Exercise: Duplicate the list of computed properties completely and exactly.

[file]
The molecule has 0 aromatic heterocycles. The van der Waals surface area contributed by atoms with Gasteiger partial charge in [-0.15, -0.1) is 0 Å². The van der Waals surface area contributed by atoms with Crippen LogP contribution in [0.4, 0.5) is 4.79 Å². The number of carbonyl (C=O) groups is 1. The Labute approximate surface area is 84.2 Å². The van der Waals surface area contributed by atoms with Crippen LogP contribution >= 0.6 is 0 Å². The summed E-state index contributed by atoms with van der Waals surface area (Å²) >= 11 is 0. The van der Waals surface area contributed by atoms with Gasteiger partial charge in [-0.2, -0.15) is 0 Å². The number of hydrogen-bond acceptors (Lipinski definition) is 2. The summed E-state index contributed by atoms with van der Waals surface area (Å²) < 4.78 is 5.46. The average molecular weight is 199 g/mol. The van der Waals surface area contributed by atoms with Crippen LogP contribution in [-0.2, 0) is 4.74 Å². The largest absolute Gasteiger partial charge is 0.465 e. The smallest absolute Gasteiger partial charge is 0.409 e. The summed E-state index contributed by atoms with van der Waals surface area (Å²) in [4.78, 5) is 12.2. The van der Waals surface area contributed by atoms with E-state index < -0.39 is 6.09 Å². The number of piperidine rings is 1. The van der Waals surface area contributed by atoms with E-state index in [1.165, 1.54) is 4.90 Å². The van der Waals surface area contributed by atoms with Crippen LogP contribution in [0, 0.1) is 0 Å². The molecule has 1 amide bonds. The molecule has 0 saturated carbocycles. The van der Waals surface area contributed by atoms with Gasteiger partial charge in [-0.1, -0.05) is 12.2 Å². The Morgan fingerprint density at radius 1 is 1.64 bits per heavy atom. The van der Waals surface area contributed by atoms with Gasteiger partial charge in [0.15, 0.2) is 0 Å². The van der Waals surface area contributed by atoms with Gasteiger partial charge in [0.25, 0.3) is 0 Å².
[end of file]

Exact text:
The molecule has 0 aromatic heterocycles. The van der Waals surface area contributed by atoms with Gasteiger partial charge in [-0.15, -0.1) is 0 Å². The van der Waals surface area contributed by atoms with Crippen LogP contribution in [0.4, 0.5) is 4.79 Å². The number of carbonyl (C=O) groups is 1. The Labute approximate surface area is 84.2 Å². The van der Waals surface area contributed by atoms with Crippen LogP contribution >= 0.6 is 0 Å². The summed E-state index contributed by atoms with van der Waals surface area (Å²) >= 11 is 0. The van der Waals surface area contributed by atoms with Gasteiger partial charge in [-0.2, -0.15) is 0 Å². The number of hydrogen-bond acceptors (Lipinski definition) is 2. The summed E-state index contributed by atoms with van der Waals surface area (Å²) < 4.78 is 5.46. The average molecular weight is 199 g/mol. The van der Waals surface area contributed by atoms with Crippen LogP contribution in [-0.2, 0) is 4.74 Å². The largest absolute Gasteiger partial charge is 0.465 e. The smallest absolute Gasteiger partial charge is 0.409 e. The summed E-state index contributed by atoms with van der Waals surface area (Å²) in [4.78, 5) is 12.2. The van der Waals surface area contributed by atoms with E-state index < -0.39 is 6.09 Å². The number of piperidine rings is 1. The van der Waals surface area contributed by atoms with E-state index in [1.165, 1.54) is 4.90 Å². The van der Waals surface area contributed by atoms with Crippen LogP contribution in [0, 0.1) is 0 Å². The molecule has 1 amide bonds. The molecule has 0 saturated carbocycles. The van der Waals surface area contributed by atoms with Gasteiger partial charge in [-0.1, -0.05) is 12.2 Å². The Morgan fingerprint density at radius 1 is 1.64 bits per heavy atom. The van der Waals surface area contributed by atoms with Gasteiger partial charge in [0.15, 0.2) is 0 Å². The van der Waals surface area contributed by atoms with Gasteiger partial charge in [0.25, 0.3) is 0 Å².